Crash kills Washington County motorcyclist
I cheered when the Americans with Disabilities Act became law 25 years ago.
Cheering for the underdog has always been part of my DNA. And it seemed only right that a society as rich as ours should try to level the playing field for people who had to scale some pretty high bars just to get to the starting point.
I never thought I would need those protections until last fall when my 62-year- old- husband—my cycling companion, my dancing partner, my hiking and skiing buddy and the father of our two sons—collapsed at a party and couldn't get up.
We spent a weekend in the hospital as doctors ordered test after test. They had no answers and soon he was able to get up and walk up and down the halls.
That was the start of a long and terrifying journey.
We spent months shuttling between doctors and tests, as Vern's condition worsened.
Within weeks he was struggling to get around with a cane. Shortly after New Years, as we were making our way to a play at Heinz Hall, he collapsed on a sidewalk.
People rushed in to help, confirming my opinion that Western Pennsylvania is packed with good people.
We made it to the play.
Then he moved on to a walker. Suddenly the multi-level home where we'd raised our sons became his winter prison. Ultimately, we were able to purchase a great ranch house with a fabulous sixties vibe and no steps.
By April, Vern was in a wheelchair.
Finally, the experts at Penn State Hershey Medical Center ALS Center gave us a diagnosis: this was ALS, the disease that felled Lou Gehrig and Morrie Schwartz, the wise professor memorialized in “Tuesdays with Morrie.”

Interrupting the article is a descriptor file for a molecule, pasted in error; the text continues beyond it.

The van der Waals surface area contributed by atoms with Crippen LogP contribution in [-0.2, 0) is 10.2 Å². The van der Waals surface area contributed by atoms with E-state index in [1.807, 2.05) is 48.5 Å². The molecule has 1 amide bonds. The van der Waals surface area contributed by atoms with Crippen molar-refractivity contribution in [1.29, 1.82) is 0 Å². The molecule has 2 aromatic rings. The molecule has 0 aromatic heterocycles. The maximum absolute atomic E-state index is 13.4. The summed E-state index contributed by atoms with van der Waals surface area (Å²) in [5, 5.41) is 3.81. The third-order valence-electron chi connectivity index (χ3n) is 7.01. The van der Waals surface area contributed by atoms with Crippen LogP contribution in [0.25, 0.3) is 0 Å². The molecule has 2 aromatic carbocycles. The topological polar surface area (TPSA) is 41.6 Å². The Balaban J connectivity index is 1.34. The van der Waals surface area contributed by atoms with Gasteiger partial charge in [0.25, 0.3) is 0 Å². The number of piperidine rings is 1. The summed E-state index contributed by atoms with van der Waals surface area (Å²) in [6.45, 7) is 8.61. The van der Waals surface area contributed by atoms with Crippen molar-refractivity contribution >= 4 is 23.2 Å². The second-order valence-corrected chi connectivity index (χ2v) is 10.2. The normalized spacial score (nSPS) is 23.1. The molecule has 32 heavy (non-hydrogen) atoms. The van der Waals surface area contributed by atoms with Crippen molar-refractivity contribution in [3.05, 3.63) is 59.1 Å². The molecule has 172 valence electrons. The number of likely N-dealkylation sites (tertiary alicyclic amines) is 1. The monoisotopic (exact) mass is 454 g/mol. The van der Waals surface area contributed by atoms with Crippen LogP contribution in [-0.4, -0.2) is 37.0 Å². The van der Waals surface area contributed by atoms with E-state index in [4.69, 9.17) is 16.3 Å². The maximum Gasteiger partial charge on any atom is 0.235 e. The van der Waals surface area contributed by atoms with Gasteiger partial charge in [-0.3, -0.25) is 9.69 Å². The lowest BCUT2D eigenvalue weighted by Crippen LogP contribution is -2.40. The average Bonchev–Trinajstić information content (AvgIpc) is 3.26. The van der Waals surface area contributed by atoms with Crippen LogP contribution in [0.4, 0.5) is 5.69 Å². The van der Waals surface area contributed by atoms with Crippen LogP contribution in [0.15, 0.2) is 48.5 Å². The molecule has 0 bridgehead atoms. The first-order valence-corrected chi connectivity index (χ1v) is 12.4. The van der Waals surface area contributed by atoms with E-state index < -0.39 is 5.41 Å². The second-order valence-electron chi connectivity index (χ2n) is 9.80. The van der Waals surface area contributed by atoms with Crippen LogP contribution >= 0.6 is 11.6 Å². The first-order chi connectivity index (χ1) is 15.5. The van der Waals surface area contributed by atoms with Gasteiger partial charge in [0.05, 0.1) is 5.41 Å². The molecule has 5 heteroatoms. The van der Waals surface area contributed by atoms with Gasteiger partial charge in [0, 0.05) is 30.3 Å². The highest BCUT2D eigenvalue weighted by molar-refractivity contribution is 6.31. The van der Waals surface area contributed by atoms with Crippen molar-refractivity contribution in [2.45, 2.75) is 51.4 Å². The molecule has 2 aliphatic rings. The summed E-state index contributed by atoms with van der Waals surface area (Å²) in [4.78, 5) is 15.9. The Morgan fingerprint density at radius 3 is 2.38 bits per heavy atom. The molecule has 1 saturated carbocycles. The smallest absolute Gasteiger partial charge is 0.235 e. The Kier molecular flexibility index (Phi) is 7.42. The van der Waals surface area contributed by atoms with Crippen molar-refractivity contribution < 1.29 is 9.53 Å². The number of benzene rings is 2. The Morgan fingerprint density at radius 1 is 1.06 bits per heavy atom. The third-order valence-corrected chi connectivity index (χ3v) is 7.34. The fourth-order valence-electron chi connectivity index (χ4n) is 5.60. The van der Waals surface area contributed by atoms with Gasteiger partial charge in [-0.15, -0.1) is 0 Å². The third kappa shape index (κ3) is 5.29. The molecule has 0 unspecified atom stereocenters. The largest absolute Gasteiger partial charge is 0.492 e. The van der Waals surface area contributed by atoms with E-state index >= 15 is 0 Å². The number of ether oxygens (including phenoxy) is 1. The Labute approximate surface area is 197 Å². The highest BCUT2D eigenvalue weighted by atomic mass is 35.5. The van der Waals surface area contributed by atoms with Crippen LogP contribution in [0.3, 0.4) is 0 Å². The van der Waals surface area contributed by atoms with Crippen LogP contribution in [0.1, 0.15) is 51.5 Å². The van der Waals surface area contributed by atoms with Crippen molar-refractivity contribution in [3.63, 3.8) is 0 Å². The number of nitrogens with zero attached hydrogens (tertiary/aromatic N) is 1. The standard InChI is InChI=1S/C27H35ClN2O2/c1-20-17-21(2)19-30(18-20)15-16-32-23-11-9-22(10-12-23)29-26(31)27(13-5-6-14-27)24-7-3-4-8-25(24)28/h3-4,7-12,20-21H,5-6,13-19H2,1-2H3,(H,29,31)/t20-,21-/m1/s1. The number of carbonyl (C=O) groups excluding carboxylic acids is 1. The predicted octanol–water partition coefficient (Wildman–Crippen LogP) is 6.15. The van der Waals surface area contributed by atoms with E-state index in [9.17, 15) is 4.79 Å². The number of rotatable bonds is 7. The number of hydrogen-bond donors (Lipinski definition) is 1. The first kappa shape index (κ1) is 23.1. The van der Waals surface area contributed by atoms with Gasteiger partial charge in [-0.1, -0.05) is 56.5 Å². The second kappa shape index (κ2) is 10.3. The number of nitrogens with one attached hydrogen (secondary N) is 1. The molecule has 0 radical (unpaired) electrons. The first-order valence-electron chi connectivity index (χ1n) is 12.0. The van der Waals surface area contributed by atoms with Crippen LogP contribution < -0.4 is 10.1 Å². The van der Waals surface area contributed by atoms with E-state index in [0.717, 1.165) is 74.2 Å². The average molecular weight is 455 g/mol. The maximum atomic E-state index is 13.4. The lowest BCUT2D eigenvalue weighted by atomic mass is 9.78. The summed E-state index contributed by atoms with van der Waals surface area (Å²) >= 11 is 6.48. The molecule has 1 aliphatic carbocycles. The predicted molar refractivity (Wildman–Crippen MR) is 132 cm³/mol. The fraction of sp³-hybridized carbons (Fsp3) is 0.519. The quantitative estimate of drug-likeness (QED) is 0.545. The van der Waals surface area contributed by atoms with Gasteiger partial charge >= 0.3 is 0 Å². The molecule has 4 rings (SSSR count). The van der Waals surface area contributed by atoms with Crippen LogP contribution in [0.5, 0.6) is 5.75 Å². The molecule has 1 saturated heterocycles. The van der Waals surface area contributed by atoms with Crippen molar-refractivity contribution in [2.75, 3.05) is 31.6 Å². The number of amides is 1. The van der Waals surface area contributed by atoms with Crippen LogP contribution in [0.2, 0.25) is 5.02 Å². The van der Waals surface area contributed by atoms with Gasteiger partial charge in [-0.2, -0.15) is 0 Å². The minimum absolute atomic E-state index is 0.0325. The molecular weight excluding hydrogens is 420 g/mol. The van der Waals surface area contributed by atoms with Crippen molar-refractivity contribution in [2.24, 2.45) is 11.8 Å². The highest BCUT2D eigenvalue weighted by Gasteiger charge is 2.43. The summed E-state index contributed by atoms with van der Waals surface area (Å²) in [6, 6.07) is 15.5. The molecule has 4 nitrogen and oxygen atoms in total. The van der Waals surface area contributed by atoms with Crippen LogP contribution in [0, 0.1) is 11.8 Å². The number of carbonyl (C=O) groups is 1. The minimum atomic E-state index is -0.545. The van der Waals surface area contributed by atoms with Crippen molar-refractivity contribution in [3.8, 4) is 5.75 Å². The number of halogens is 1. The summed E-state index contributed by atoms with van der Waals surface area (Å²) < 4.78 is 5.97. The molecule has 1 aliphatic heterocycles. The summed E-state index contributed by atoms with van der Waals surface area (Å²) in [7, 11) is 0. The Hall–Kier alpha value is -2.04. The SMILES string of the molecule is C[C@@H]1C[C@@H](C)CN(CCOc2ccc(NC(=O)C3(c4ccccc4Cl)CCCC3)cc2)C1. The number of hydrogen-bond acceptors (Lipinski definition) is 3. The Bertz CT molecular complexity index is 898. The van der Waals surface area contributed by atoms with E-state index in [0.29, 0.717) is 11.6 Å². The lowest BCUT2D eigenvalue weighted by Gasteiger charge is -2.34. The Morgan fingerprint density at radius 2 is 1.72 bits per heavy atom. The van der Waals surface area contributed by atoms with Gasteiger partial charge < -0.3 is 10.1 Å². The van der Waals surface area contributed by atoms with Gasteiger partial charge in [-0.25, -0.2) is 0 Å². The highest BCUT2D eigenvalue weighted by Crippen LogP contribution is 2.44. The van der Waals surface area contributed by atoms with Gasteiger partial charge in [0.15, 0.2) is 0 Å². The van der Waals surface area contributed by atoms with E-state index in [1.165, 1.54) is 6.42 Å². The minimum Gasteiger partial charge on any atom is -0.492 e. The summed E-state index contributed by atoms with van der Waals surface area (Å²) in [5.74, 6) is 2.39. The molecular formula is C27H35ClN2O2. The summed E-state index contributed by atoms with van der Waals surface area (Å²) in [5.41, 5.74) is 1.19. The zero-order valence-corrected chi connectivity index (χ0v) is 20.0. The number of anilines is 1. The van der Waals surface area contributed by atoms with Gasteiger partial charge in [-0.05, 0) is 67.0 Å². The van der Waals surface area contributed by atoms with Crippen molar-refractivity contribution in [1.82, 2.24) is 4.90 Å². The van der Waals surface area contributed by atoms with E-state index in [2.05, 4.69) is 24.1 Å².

Although it is highly individual, ALS is fatal. There is no cure. It typically kills within 3 to 5 years as it renders muscle after muscle useless.
Friends and family have been wonderful.
Although some people might call this a death sentence, I think of it as a life sentence: the love of my life has been sentenced to participate as fully as possible in the lives of those we love for as long as he can.
That's where the ADA comes into our story.
Those curb cuts and handicapped accessible facilities are there for us. They make it possible for Vern to participate in public life.
But 25 years after it became the law of the land, the ADA is still a mystery to some people, including the young woman who checked us into a Charleston hotel for a family wedding last month.
She confirmed that I had indeed booked a handicapped accessible room two months earlier. She insisted that was what she gave us, despite the fact that no wheel chair would ever go into the bathroom in that room.
When I asked what she was going to do for us, she was adamant that there was nothing she could do. She wasn't going to call any other hotels, or check out any other rooms because they were booked solid.
There was simply no room in the inn. Finally a young man at the next register walked over and said, “Let me check something. I think we have a room that will work.”
Moments later, after 45 minutes of fruitless discussion with his colleague, he took us to our room. It was indeed handicapped accessible.
The following day, when my sister asked for a private meeting with the manager, the man was apologetic. Yes, he knew about the ADA. And yes, I had booked a wheelchair handicapped accessible room. There was no excuse for what had happened.
He agreed to comp us for one night.
He confided that Michael, the young man who helped us, had been tagged for management training.
In the meantime, I hope he will work with his other employees to explain just what the ADA is and how important it is.
It's personal now.